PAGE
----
Storytelling Across Platforms: Insights from Digital Entertainment World 2020

Entertainment industry leaders came together at Digital Entertainment World 2020 to discuss storytelling and engagement across platforms. Get the insights.

A group of six men and women on laptops and other devices, living in a digital entertainment world.

The power of storytelling across platforms. The value of an audience-led marketing focus. The allure of authenticity on social media.

These were just some of the many takeaways gleaned from the annual gathering of entertainment industry executives at the recent Digital Entertainment World conference in Marina Del Rey, California, where social media, mobile and direct fan engagement took center stage. From the multitude of informative sessions, we’ve collected some of the top themes and insights on where entertainment is heading this year, and how marketers and social media teams can capitalize on them.

What’s clear is that with all of the activity upending traditional media production, distribution, and consumption patterns, the consumer is now driving this runaway train. Companies that want to continue to control their message will look to offer fresh content that engages audiences and fans wherever they are. And the opportunities to do that are increasingly found on social media platforms and on mobile devices.

Technology spurs shifts

The duality of industry activity is becoming more apparent these days. For example, the continued expansion of both mass and niche streaming services has been driving generational change in the industry and was one of the top trends that kicked off Digital Entertainment World’s opening presentation. At the same time, media consolidation continues on a tear; a bevy of traditional studios including MGM and Sony are among the top rumored acquisition targets of large technology companies in the space who need deep content libraries to build and fill their schedules beyond original programming.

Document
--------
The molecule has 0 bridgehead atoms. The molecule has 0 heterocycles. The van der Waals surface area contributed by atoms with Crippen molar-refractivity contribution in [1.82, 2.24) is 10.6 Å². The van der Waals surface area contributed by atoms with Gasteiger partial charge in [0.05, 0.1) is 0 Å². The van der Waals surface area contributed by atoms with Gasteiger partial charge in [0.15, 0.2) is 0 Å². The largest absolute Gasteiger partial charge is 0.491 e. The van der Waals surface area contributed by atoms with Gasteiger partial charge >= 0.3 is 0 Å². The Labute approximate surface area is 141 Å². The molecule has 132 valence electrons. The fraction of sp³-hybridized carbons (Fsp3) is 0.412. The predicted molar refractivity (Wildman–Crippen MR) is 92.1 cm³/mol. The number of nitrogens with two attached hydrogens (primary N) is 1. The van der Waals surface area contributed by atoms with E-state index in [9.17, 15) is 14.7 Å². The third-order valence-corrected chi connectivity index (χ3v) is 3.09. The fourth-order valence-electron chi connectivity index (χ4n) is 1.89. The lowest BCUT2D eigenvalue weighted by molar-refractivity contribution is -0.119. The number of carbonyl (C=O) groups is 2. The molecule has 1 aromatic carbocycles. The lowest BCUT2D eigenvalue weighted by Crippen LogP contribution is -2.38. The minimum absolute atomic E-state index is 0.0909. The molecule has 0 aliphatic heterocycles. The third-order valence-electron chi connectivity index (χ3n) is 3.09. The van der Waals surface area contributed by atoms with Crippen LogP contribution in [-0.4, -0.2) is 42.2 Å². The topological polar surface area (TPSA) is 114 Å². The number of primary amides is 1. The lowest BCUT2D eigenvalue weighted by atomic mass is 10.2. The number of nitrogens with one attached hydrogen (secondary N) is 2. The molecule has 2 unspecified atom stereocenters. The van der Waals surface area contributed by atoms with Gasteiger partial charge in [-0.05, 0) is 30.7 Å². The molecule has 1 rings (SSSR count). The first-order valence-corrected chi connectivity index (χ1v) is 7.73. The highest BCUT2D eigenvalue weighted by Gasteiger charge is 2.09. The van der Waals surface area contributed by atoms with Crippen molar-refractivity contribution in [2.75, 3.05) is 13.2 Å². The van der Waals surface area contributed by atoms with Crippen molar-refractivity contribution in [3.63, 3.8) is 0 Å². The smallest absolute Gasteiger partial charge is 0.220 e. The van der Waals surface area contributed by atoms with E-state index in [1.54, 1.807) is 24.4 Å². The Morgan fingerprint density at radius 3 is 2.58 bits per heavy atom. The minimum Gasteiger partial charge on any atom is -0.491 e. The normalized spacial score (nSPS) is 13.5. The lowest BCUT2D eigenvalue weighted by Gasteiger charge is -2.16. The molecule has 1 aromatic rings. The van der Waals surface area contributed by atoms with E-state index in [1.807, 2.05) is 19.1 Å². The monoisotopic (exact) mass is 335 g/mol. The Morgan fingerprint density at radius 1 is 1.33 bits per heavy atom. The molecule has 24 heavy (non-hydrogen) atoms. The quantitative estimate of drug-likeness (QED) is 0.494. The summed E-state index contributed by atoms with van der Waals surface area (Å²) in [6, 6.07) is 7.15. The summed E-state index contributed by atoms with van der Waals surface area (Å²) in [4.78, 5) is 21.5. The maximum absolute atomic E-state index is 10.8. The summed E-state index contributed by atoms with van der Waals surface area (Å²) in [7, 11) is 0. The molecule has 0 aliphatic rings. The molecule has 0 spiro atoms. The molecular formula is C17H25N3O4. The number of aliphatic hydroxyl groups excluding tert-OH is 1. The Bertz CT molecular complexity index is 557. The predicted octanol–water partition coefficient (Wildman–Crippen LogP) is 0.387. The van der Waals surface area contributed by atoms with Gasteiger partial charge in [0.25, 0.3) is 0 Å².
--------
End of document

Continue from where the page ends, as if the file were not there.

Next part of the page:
These same tech companies are also eating away at the business models of media companies, per a session led by Andrew Wallenstein, Editor-in-Chief of Variety. Cord-cutting and shifting continue unabated as linear TV ratings keep sliding off the cliff, taking with them memories of the linear ad sales business glory days.

Yet, from a fireside chat with Skydance President and COO Jesse Sisgold, it’s evident that overall content consumption of media is increasing. What’s shifting is how people are receiving that content across platforms and devices; that’s a key reason why his company and others are looking to tell stories through various formats to reach them. This and other discussions noted the importance of thinking early on in the creative process about the right platform and medium to share each story as audiences glide across many screens. And as multiple panels noted, complex data analysis continues to be critical in understanding program viewing paths and other consumption habits along the way.

Premium content demand rises across the board

All of this competition has produced some early winners (hello Disney+), along with rising network and content alternatives to occupy audience attention spans.

As Wallenstein noted, bidding wars have erupted over A-list producing talent for premium originals, as well as classic television show libraries that distributors are offering to feed an insatiable consumer appetite. With both talent and programming costs being bid up across the board, smaller services with limited audiences will be hard-pressed to prosper in the long-term. Expanding their passionate communities and viewership will be critical to survival.